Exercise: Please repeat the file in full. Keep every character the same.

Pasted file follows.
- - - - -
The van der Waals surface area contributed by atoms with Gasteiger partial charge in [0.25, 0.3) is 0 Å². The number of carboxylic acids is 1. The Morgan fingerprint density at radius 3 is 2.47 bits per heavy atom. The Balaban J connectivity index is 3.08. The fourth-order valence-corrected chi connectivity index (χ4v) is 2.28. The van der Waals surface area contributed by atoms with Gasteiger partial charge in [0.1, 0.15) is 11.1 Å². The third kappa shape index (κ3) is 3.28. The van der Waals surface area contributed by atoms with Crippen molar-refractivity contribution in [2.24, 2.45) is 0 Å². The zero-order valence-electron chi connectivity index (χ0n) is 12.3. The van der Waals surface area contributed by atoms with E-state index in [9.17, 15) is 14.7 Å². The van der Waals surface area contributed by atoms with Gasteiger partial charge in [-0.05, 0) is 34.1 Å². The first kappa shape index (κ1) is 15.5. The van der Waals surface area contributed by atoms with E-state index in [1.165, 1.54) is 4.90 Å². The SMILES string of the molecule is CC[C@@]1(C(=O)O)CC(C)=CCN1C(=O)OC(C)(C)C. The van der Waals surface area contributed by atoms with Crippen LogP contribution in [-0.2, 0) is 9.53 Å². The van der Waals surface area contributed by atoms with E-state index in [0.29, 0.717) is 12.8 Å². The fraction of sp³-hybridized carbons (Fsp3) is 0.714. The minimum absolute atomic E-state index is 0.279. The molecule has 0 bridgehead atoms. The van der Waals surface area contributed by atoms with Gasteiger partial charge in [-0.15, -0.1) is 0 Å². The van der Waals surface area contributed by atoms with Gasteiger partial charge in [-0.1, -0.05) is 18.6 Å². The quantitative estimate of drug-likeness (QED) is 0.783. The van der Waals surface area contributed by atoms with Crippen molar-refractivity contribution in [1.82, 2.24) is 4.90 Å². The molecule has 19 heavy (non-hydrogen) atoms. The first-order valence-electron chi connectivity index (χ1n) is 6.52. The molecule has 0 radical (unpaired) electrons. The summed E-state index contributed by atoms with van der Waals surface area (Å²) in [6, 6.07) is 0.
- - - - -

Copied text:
The van der Waals surface area contributed by atoms with Gasteiger partial charge in [0.25, 0.3) is 0 Å². The number of carboxylic acids is 1. The Morgan fingerprint density at radius 3 is 2.47 bits per heavy atom. The Balaban J connectivity index is 3.08. The fourth-order valence-corrected chi connectivity index (χ4v) is 2.28. The van der Waals surface area contributed by atoms with Gasteiger partial charge in [0.1, 0.15) is 11.1 Å². The third kappa shape index (κ3) is 3.28. The van der Waals surface area contributed by atoms with Crippen molar-refractivity contribution in [2.24, 2.45) is 0 Å². The zero-order valence-electron chi connectivity index (χ0n) is 12.3. The van der Waals surface area contributed by atoms with E-state index in [9.17, 15) is 14.7 Å². The van der Waals surface area contributed by atoms with Gasteiger partial charge in [-0.05, 0) is 34.1 Å². The first kappa shape index (κ1) is 15.5. The van der Waals surface area contributed by atoms with E-state index in [1.165, 1.54) is 4.90 Å². The SMILES string of the molecule is CC[C@@]1(C(=O)O)CC(C)=CCN1C(=O)OC(C)(C)C. The van der Waals surface area contributed by atoms with Crippen LogP contribution in [-0.2, 0) is 9.53 Å². The van der Waals surface area contributed by atoms with E-state index in [0.29, 0.717) is 12.8 Å². The fraction of sp³-hybridized carbons (Fsp3) is 0.714. The minimum absolute atomic E-state index is 0.279. The molecule has 0 bridgehead atoms. The van der Waals surface area contributed by atoms with Gasteiger partial charge in [-0.15, -0.1) is 0 Å². The van der Waals surface area contributed by atoms with Gasteiger partial charge in [-0.1, -0.05) is 18.6 Å². The quantitative estimate of drug-likeness (QED) is 0.783. The van der Waals surface area contributed by atoms with Crippen molar-refractivity contribution in [1.82, 2.24) is 4.90 Å². The molecule has 19 heavy (non-hydrogen) atoms. The first-order valence-electron chi connectivity index (χ1n) is 6.52. The molecule has 0 radical (unpaired) electrons. The summed E-state index contributed by atoms with van der Waals surface area (Å²) in [6, 6.07) is 0.